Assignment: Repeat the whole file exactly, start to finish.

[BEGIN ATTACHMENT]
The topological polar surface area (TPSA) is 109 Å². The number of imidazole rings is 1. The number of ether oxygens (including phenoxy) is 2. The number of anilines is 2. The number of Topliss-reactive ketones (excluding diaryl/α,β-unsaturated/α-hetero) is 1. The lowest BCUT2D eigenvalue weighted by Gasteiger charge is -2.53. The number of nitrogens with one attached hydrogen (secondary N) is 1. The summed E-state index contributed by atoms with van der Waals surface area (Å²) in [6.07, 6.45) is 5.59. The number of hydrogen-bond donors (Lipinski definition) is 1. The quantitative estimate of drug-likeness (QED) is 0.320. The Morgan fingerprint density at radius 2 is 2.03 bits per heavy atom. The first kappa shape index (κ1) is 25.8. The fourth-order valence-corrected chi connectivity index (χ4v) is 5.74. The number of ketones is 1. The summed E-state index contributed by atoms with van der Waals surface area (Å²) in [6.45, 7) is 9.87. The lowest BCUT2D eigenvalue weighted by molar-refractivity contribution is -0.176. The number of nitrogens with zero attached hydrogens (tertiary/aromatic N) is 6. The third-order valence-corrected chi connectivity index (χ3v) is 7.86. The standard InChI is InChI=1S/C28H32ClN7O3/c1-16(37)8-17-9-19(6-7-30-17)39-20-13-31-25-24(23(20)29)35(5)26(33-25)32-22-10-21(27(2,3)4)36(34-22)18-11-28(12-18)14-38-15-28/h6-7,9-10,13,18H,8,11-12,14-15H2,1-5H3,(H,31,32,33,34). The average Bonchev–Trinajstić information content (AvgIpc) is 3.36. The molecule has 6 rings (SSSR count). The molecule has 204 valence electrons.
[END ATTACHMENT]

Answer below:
The topological polar surface area (TPSA) is 109 Å². The number of imidazole rings is 1. The number of ether oxygens (including phenoxy) is 2. The number of anilines is 2. The number of Topliss-reactive ketones (excluding diaryl/α,β-unsaturated/α-hetero) is 1. The lowest BCUT2D eigenvalue weighted by Gasteiger charge is -2.53. The number of nitrogens with one attached hydrogen (secondary N) is 1. The summed E-state index contributed by atoms with van der Waals surface area (Å²) in [6.07, 6.45) is 5.59. The number of hydrogen-bond donors (Lipinski definition) is 1. The quantitative estimate of drug-likeness (QED) is 0.320. The Morgan fingerprint density at radius 2 is 2.03 bits per heavy atom. The first kappa shape index (κ1) is 25.8. The fourth-order valence-corrected chi connectivity index (χ4v) is 5.74. The number of ketones is 1. The summed E-state index contributed by atoms with van der Waals surface area (Å²) in [6.45, 7) is 9.87. The lowest BCUT2D eigenvalue weighted by molar-refractivity contribution is -0.176. The number of nitrogens with zero attached hydrogens (tertiary/aromatic N) is 6. The third-order valence-corrected chi connectivity index (χ3v) is 7.86. The standard InChI is InChI=1S/C28H32ClN7O3/c1-16(37)8-17-9-19(6-7-30-17)39-20-13-31-25-24(23(20)29)35(5)26(33-25)32-22-10-21(27(2,3)4)36(34-22)18-11-28(12-18)14-38-15-28/h6-7,9-10,13,18H,8,11-12,14-15H2,1-5H3,(H,31,32,33,34). The average Bonchev–Trinajstić information content (AvgIpc) is 3.36. The molecule has 6 rings (SSSR count). The molecule has 204 valence electrons.